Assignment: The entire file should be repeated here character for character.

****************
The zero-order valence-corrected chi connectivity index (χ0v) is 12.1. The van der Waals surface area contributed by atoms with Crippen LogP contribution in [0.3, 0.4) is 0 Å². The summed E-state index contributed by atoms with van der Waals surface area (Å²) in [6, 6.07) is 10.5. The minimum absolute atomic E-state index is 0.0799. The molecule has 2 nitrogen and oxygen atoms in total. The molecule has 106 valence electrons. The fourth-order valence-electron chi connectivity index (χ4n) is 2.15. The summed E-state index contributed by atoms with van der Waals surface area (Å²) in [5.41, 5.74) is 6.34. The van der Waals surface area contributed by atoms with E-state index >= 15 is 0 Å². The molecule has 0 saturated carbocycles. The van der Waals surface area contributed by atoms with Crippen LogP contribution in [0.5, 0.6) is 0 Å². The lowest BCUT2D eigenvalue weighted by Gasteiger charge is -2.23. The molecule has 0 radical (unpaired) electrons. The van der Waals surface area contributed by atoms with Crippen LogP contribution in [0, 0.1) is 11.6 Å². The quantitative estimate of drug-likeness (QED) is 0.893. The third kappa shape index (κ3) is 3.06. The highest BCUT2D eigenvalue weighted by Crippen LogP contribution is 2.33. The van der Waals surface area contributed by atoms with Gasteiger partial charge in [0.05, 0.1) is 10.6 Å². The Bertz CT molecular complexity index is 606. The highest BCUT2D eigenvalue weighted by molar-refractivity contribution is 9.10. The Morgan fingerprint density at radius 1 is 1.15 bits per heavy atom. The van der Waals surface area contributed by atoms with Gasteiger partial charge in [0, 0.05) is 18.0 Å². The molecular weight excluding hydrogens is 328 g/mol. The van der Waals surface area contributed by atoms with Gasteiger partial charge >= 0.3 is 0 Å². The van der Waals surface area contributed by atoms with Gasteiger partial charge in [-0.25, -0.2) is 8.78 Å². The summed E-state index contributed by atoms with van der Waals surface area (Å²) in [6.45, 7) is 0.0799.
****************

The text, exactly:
The zero-order valence-corrected chi connectivity index (χ0v) is 12.1. The van der Waals surface area contributed by atoms with Crippen LogP contribution in [0.3, 0.4) is 0 Å². The summed E-state index contributed by atoms with van der Waals surface area (Å²) in [6, 6.07) is 10.5. The minimum absolute atomic E-state index is 0.0799. The molecule has 2 nitrogen and oxygen atoms in total. The molecule has 106 valence electrons. The fourth-order valence-electron chi connectivity index (χ4n) is 2.15. The summed E-state index contributed by atoms with van der Waals surface area (Å²) in [5.41, 5.74) is 6.34. The van der Waals surface area contributed by atoms with E-state index >= 15 is 0 Å². The molecule has 0 saturated carbocycles. The van der Waals surface area contributed by atoms with Crippen LogP contribution in [0.5, 0.6) is 0 Å². The lowest BCUT2D eigenvalue weighted by Gasteiger charge is -2.23. The molecule has 0 radical (unpaired) electrons. The van der Waals surface area contributed by atoms with Crippen LogP contribution in [0, 0.1) is 11.6 Å². The quantitative estimate of drug-likeness (QED) is 0.893. The third kappa shape index (κ3) is 3.06. The highest BCUT2D eigenvalue weighted by Crippen LogP contribution is 2.33. The van der Waals surface area contributed by atoms with Gasteiger partial charge in [0.05, 0.1) is 10.6 Å². The Bertz CT molecular complexity index is 606. The highest BCUT2D eigenvalue weighted by molar-refractivity contribution is 9.10. The Morgan fingerprint density at radius 1 is 1.15 bits per heavy atom. The van der Waals surface area contributed by atoms with Gasteiger partial charge in [0, 0.05) is 18.0 Å². The molecular weight excluding hydrogens is 328 g/mol. The van der Waals surface area contributed by atoms with Gasteiger partial charge >= 0.3 is 0 Å². The van der Waals surface area contributed by atoms with Gasteiger partial charge in [-0.25, -0.2) is 8.78 Å². The summed E-state index contributed by atoms with van der Waals surface area (Å²) in [6.45, 7) is 0.0799.